You’ve spent nine months preparing for the birth of your baby, but not even a perfectly curated registry can truly prepare new parents for the reality of bringing a newborn home from the hospital. You can expect the first weeks with your little one to be filled with highs and lows as you learn to care for your baby and adjust to life as a family of three. While there’s not much you can do to make it easy, these tips will help you manage the ups and downs and survive the first weeks with a newborn baby.
Tip 1: Enlist an extra set of hands.
The birth of a baby is not the time to assume ‘you got this.’ You and your partner are going to need reinforcements, and if a family member hasn’t already insisted on helping, ask a trusted relative or friend (preferably one who has cared for an infant) if they can be available to you. If you don’t have family nearby, consider hiring a baby nurse (also called an infant care specialist) to help you navigate the first few weeks with your newborn baby.
Tip 2: Stock your kitchen.
Having a newborn baby is all-consuming — the last thing you’ll want to do is meal plan, grocery shop and prep food. Toward the end of your pregnancy, your ‘nesting’ instinct will likely kick in, and you’ll feel an intense desire to ready your home for the new addition. Use this burst of prenatal energy to prep healthy meals that can be stored in the freezer and eaten after the baby arrives. You’ll also find that your hands are full with your newborn baby — literally. Stock your kitchen with quick snacks that can be eaten with one hand — granola bars, muffins, dried fruit and nuts are all good options.
Tip 3: Sleep when the baby sleeps.
The age-old advice to sleep when your baby sleeps is often given but regularly ignored. As tempting as it may be to use the moments your little one is sleeping to catch up on housework, do laundry, or return emails and phone calls, try your hardest to put those tasks on the back burner. Getting extra naps during the day will help you better manage sleepless nights and stay alert while caring for your newborn baby.
Tip 4: Keep important phone numbers handy.
Before you head to the hospital, put together a list of important phone numbers, including your OB-GYN’s office, your newborn baby’s pediatrician, urgent care phone numbers, a lactation consultant, and your doula or midwife, as well as any emergency contacts. Program these numbers into your phone (have your partner do the same), but also print out a copy for the fridge. That way no one will need to scramble if a health care professional’s number is urgently needed.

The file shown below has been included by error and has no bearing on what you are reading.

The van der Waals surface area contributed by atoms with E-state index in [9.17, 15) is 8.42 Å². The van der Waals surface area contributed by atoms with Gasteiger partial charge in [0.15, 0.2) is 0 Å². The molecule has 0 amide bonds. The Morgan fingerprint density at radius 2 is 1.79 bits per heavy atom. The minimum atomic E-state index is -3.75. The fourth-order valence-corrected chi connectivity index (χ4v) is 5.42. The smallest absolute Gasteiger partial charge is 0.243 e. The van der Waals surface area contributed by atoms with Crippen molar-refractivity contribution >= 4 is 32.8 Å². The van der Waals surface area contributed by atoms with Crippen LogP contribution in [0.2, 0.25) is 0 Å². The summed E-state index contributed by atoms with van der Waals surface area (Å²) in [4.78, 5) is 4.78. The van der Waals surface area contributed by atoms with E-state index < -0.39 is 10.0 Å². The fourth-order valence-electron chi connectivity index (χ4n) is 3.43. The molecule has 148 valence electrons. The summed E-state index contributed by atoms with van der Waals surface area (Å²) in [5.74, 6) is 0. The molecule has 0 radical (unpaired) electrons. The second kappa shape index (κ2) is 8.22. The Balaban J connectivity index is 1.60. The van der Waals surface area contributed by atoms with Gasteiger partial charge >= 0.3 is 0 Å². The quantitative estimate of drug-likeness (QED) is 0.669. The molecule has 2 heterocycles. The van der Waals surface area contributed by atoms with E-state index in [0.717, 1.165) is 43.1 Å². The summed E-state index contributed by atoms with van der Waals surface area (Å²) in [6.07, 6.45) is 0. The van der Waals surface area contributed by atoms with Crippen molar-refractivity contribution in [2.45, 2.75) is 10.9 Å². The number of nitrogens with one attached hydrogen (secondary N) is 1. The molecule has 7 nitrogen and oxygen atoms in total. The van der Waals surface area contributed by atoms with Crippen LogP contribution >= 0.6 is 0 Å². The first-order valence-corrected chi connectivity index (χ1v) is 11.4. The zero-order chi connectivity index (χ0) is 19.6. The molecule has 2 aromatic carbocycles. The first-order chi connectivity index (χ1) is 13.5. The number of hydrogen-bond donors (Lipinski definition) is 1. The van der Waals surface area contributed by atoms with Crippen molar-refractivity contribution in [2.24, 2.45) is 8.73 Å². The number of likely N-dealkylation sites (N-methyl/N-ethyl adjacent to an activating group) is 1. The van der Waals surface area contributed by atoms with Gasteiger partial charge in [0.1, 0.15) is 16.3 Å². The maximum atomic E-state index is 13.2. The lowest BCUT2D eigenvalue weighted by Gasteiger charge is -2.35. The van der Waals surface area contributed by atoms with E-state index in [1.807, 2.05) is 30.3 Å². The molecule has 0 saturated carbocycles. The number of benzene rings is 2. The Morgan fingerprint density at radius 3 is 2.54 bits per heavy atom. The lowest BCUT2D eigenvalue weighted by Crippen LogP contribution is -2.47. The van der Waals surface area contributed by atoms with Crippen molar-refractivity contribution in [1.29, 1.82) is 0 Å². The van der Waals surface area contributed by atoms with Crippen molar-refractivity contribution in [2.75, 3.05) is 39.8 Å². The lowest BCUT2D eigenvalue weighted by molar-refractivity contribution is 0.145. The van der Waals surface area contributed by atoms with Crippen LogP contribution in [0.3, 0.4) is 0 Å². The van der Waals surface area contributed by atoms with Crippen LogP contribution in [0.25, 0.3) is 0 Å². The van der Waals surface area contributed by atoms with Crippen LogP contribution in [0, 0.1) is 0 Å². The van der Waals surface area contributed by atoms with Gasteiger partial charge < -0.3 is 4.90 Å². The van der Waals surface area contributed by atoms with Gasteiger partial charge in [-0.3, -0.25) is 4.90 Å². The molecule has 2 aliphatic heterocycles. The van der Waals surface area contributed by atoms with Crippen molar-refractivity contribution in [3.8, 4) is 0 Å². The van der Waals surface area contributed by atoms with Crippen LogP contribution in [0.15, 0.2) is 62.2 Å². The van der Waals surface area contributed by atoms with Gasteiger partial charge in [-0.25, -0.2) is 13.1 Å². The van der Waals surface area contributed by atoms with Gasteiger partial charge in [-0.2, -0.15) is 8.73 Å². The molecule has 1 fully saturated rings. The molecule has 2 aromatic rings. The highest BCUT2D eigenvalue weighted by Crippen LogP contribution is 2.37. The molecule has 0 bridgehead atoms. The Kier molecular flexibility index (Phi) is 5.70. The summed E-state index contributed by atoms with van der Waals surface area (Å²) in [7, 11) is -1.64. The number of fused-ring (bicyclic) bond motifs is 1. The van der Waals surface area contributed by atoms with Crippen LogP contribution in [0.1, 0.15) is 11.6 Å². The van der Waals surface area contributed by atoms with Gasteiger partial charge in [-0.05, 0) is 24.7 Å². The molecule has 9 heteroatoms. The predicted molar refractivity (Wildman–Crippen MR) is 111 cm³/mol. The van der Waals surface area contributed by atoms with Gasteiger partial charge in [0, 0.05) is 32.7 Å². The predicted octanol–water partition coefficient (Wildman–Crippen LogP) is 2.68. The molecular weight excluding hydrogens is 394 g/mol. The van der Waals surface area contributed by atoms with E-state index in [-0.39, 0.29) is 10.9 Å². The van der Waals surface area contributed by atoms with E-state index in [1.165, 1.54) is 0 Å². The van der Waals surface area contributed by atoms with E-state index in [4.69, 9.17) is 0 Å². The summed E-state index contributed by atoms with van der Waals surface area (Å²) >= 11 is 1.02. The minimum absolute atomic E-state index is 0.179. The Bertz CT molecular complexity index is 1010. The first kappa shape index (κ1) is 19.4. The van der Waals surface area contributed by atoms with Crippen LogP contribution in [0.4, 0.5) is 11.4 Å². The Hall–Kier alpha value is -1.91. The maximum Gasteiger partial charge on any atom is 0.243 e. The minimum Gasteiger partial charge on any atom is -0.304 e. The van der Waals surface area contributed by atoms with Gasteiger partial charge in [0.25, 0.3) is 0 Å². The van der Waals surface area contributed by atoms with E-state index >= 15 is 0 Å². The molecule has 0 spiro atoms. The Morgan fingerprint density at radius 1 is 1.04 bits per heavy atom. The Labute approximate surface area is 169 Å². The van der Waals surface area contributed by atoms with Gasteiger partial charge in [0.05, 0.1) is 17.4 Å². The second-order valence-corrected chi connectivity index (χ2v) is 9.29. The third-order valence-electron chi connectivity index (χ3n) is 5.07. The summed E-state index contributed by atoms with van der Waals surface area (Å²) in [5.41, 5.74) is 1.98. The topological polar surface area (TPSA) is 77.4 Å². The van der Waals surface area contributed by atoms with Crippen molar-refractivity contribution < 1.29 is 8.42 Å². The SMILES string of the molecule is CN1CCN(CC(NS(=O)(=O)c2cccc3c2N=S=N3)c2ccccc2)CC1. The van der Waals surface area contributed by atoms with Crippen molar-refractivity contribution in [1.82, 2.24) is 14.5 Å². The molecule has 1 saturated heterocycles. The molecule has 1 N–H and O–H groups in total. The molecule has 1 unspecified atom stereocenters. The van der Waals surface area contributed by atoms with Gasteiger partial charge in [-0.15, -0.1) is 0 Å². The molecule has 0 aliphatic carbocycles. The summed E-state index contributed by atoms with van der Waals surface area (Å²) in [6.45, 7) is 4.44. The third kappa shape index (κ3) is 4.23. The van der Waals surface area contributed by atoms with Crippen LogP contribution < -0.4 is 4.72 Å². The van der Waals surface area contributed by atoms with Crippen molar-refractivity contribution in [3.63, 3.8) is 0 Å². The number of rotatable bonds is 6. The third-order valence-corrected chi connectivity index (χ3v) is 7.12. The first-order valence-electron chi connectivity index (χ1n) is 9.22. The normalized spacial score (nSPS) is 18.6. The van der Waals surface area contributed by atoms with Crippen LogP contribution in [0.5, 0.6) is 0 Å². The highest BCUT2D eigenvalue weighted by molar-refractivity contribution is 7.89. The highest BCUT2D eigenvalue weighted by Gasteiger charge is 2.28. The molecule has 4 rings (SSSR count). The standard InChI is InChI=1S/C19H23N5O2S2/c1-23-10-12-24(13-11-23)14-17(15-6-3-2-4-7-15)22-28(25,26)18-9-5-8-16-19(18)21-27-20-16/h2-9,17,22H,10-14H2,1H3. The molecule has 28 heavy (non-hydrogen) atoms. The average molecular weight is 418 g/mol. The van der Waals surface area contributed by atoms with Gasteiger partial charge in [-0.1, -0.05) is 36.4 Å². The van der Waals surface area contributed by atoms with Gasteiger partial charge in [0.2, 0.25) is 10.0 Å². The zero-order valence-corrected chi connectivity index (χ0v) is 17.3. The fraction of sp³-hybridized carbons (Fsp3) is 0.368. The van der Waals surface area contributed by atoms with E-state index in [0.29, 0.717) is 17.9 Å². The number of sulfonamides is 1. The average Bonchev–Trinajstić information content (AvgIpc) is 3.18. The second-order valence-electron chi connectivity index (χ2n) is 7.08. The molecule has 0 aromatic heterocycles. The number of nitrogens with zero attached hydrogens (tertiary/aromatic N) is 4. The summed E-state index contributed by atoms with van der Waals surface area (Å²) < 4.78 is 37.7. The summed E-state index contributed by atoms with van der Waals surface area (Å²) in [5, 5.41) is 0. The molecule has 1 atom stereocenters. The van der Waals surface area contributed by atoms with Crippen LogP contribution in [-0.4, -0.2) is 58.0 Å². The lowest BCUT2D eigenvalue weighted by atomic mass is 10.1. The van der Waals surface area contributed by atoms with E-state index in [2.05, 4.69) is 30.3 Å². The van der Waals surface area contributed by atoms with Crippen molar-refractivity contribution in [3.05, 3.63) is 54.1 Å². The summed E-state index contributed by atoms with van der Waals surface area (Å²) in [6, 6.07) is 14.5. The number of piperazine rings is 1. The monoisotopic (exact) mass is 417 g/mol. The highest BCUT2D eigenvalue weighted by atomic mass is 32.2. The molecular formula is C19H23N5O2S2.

Tip 5: Download an app to track your baby’s schedule.
Your pediatrician will want you to track your newborn baby’s every move — at least for the first weeks of your little one’s life. That means making note of feeding sessions, wet and dirty diapers or the baby’s poop schedule, and sleep. Lucky for you, there are apps for that, like the popular Eat Sleep. Download and get familiar with one or two options before your baby is due.
Tip 6: Keep visitors to a minimum.
It can be exhausting to have visitors traipsing in and out of your house when your family is sleep-deprived and adjusting to life with a newborn baby. While it’s comforting to see a few friendly faces, set boundaries about how many visitors you want and how often you would like company. Ask well-meaning friends outside of your inner circle to hold off on house calls until you’ve settled into your new normal.
Tip 7: Learn how to swaddle.
Perfecting your swaddling technique takes some practice, but is a critical skill when it comes to soothing your newborn baby. Invest in quality swaddle blankets (Aden & Anais is a highly recommended brand), bring them to the hospital, and ask the nurses to demonstrate how to swaddle. You also can try a product that takes the guesswork out of swaddling, like the Miracle Blanket or SwaddleMe.
Tip 8: Keep baby supplies in multiple rooms.
Trust us: You’re going to need a lot of diapers and wipes. Have two sizes of diapers on hand (newborn and size 1 should cover you for a few weeks) and have a stash of diapers, wipes and burp cloths available in multiple rooms. That way, you can change your newborn baby wherever you are.
Tip 9: Go for walks.
Many pediatricians recommend that you avoid taking your newborn baby to crowded places, like malls or restaurants, for up to six weeks. But that doesn’t mean you need to be completely housebound. If the weather is nice and your OB-GYN has given you clearance, break out the stroller and go for a walk with your little one. The fresh air is good for your mood and energy level.
Tip 10: Take time for self-care.
During the first weeks of your little one’s life, many new moms are not only learning how to care for a newborn on minimal sleep, but they also are recovering from giving birth. Postpartum care is critical for new moms, which means following instructions from your doctor, eating right and sleeping when you can. Talk to your partner before your due date about your expectations for splitting household chores and baby care, so that you can effectively care for yourself, both mentally and physically.
Remember that the newborn period is short, and your family will adjust. Feeling unsure as a new parent is completely normal, so don’t be afraid to ask for help and advice from health care professionals, family members or close friends.